Until the 20th century, there were many Canaves (old wineries) in the settlements or outside the Κastelia, in the countryside, always close to their owner’s residence. Wineries were usually rock-hewn underground or protected by nearby buildings.
As architect and professor Mr Dimitris Filippidis writes * “The simplest type, with one vault, usually consist of two rows of barrels with a passageway between them. The commonest barrels are placed on the side on special bases, while the larger ones stand upright. At the end of the row of the barrels is linos, a vertical cylindrical pit in the ground, in which the must collects, and adjacent to this, behind a low wall, is the patitiri, the grape-pressing floor. Some of the Canaves had two winepresses, one big for the white grapes, and one small for the red ones. Some wineries had a third winepress for the sweet Vinsanto wine.
The must is transferred from the linos to the barrels manually. In addition to the traditional system of pressing the grapes by trampling on them, industrial presses were installed later.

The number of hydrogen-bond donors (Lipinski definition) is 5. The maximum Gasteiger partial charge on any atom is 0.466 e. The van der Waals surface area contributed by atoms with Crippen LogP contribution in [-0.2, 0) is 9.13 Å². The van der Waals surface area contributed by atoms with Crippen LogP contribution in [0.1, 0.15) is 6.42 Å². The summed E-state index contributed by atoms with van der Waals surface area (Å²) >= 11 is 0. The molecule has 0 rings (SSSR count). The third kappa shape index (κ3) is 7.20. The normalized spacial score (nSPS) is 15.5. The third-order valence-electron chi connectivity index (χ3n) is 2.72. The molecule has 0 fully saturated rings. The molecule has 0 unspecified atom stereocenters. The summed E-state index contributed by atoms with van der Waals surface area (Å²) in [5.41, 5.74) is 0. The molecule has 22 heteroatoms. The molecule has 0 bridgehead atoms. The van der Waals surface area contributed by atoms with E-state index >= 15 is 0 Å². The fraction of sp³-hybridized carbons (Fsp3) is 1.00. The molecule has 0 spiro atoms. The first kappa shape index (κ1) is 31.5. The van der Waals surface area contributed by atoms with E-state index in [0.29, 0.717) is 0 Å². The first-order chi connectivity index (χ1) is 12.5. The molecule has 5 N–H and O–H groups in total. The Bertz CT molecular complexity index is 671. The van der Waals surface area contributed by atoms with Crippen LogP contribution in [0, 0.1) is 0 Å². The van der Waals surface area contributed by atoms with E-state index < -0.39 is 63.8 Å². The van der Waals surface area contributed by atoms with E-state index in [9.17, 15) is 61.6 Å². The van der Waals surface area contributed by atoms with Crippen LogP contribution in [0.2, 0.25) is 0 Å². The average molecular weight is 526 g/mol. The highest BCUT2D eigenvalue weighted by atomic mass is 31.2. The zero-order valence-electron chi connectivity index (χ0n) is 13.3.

* Εxtract from the book “Santorini: Thera, Therasia, Aspronisi, Volcanos”, by Ioannis Danezis/2001, Editor in chief Emm. A. Lignos.
- Ιn the old kanaves there was the arrangement of the rakidia, that is units for distilling raki (aquavit) from the marc. Essential for this process is the existence of the hearth, where a fine burned under the copper cauldron, as well as of plenty of water, which was always in short supply on the island. Special tanks were built for collecting rainwater, which was channeled directly to the interior of the rakidio.
- In order to discover some of the old Canaves you have to visit Finikia, the neighborhood of Perivolas in Oia, Megalohori, Episkopi Gonia, Exo Gonia.